(CNN) -- Leszek Balcerowicz, Poland's former finance minister, recently said his country is enjoying "its best period in 300 years." CNN looks at how the country emerged from communism to become one of eastern Europe's most stable and thriving democracies.
Solidarity leader Lech Walesa addresses striking workers in Gdansk, Poland in 1989.
Modern Poland gained independence in 1918 only to be overrun by Germany and the Soviet Union during the Second World War. Almost six million Poles, including the majority of the country's large Jewish population, died during the devastating six-year conflict.
The shadow of Stalin continued to loom large over Poland after the war, when the communist-dominated government ensured that Poland would become a Soviet satellite state for the next 40 years.
The following decades were punctuated by revolts against the repressive authoritarian regime in Warsaw, but none had a greater impact on Poland's political future than events in 1980 at a shipyard in western Poland. With a struggling economy and rumors of corruption and mismanagement within the state causing widespread discontent, a series of strikes by workers paralyzed the country.
Eventually the government was forced to negotiate and on August 31, 1980, workers at the massive Lenin shipyard in Gdansk, led by an electrician named Lech Walesa, signed a deal giving workers the right to strike and form trade unions. This heralded the creation of the Solidarity movement, which would ultimately be instrumental in bringing Poland's communist era to an end.
The presence in the Vatican at the time of Polish-born Pope John-Paul II was also a significant influence on the movement throughout the 1980s, as the Catholic church had remained a very potent force in Polish life. The Pope even made a visit to the country in 1979.
Despite Soviet-endorsed attempts to slow the erosion of the regime's grip on power -- including the declaration of martial law by General Wojciech Jaruzelski in 1981 which outlawed Solidarity -- Poland's worsening economic situation, compounded by further nationwide strikes, meant that the government had no alternative but to negotiate a date for free elections with Walesa and the Solidarity movement.
Solidarity members won a stunning victory in the election of 1989, taking almost all the seats in the Senate and all of the 169 seats they were allowed to contest in the Sejm or parliament. This gave them substantial influence in the new government. Activist and journalist Tadeusz Mazowiecki was appointed prime minister, while Lech Walesa was elected as president the following year.
After years of economic mismanagement under the communists, Poland embarked on a painful reform program under finance minister Leszek Balcerowicz -- especially in traditional heavy industries such as coal and steel -- which moved away from the inefficient state-controlled system of economic planning.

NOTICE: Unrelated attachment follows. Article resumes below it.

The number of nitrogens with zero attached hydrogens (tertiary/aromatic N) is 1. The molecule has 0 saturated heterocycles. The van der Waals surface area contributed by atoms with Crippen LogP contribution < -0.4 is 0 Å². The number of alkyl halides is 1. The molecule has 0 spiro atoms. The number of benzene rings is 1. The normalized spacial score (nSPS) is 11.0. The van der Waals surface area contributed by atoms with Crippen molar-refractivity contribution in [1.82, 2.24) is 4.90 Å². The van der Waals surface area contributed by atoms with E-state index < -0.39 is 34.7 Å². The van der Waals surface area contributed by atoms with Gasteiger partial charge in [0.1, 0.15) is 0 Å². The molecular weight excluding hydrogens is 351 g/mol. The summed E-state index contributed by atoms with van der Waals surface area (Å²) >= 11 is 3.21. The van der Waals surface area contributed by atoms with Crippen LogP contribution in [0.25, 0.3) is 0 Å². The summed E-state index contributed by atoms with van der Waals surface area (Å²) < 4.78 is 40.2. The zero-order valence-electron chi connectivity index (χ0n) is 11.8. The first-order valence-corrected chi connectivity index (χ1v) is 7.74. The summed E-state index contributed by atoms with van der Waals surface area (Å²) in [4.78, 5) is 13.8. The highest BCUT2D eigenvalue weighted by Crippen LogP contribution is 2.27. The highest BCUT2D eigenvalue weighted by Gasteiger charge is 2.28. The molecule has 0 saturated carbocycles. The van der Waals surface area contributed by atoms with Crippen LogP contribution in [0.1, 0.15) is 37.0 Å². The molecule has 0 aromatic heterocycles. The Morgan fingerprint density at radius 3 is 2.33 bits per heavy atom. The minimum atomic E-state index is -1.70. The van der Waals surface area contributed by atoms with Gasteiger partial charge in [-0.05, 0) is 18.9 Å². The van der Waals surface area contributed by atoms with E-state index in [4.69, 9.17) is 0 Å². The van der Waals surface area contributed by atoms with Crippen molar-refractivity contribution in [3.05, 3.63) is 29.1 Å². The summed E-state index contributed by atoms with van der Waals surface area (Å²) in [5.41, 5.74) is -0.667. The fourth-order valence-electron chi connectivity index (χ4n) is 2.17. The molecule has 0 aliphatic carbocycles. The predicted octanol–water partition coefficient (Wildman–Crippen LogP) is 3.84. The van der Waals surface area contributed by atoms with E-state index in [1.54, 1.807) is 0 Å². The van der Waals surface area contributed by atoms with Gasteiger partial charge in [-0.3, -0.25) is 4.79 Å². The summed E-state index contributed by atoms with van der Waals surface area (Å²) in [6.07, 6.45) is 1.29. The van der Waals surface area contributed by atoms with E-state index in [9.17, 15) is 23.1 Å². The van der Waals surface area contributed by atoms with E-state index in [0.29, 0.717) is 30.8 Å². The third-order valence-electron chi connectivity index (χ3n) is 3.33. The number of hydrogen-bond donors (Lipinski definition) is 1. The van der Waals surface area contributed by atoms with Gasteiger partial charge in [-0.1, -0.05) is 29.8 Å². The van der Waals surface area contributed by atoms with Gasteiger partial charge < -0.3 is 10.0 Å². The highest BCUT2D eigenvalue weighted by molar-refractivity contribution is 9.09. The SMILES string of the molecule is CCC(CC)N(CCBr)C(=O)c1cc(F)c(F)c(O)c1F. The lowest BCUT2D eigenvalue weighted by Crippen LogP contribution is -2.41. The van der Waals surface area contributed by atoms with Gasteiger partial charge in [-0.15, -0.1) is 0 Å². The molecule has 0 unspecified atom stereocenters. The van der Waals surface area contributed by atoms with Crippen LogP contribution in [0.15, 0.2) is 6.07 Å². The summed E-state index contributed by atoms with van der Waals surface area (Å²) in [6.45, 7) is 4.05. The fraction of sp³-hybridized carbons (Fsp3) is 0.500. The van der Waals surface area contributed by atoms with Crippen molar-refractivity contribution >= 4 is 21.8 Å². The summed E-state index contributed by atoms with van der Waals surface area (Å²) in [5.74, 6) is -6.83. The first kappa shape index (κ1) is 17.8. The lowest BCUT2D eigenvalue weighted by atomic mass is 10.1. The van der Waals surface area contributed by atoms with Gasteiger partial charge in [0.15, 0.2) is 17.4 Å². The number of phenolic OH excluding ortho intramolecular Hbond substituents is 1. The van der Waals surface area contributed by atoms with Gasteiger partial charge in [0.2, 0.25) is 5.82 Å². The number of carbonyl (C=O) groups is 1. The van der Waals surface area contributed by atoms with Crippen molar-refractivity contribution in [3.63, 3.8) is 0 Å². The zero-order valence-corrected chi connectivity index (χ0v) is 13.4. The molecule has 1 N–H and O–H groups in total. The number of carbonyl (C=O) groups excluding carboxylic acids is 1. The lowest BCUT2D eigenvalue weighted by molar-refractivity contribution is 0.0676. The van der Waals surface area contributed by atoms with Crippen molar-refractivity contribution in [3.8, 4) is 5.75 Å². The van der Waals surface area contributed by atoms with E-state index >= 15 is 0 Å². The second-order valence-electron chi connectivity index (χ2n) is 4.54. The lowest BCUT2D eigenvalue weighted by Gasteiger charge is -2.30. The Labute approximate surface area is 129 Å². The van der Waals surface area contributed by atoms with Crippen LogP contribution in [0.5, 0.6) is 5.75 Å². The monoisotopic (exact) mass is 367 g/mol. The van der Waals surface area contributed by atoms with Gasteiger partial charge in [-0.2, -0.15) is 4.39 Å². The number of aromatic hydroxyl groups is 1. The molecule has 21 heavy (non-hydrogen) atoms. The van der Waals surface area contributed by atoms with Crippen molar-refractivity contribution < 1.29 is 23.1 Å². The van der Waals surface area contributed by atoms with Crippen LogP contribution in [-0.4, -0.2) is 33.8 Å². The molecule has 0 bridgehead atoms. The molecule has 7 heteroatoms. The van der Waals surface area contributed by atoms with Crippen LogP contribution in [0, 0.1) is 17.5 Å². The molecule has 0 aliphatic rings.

Despite growing unemployment and a dilapidated infrastructure, Poland was slowly transformed into an investment-friendly, market economy. Banking and lending policies were reformed, while newly reshaped ownership relations, independent enterprises and strengthened domestic competition all had a massive impact.
Over a relatively short period of time, Poland had become one of the most dynamically developing economies in Europe and by the mid-1990s, it became known as the "Tiger of Europe."
Poland also liberalized its international trade during this period. The national currency -- the zloty -- became convertible to other currencies and internal convertibility was also established, providing another platform for dynamic economic growth.
New markets in countries that had been treated not so long before as ideological as well as economic enemies were opened up to Polish companies. The EU and U.S. were now the key markets for Polish goods.
This realignment of policy was emphasized by its accession into the European Union in 2004. It had also joined NATO in 1999.
Unfortunately the continuing problem of high unemployment and the promise of better salaries encouraged many Poles to work in other EU countries after 2004. However this trend started to reverse in 2008 as the Polish economy enjoyed a boom period.
Politically, Poland has also successfully transformed itself into a fully democratic country. Since 1991 the Polish people have voted in parliamentary elections and four presidential elections -- all free and fair. Incumbent governments have transferred power smoothly and constitutionally in every instance to their successors.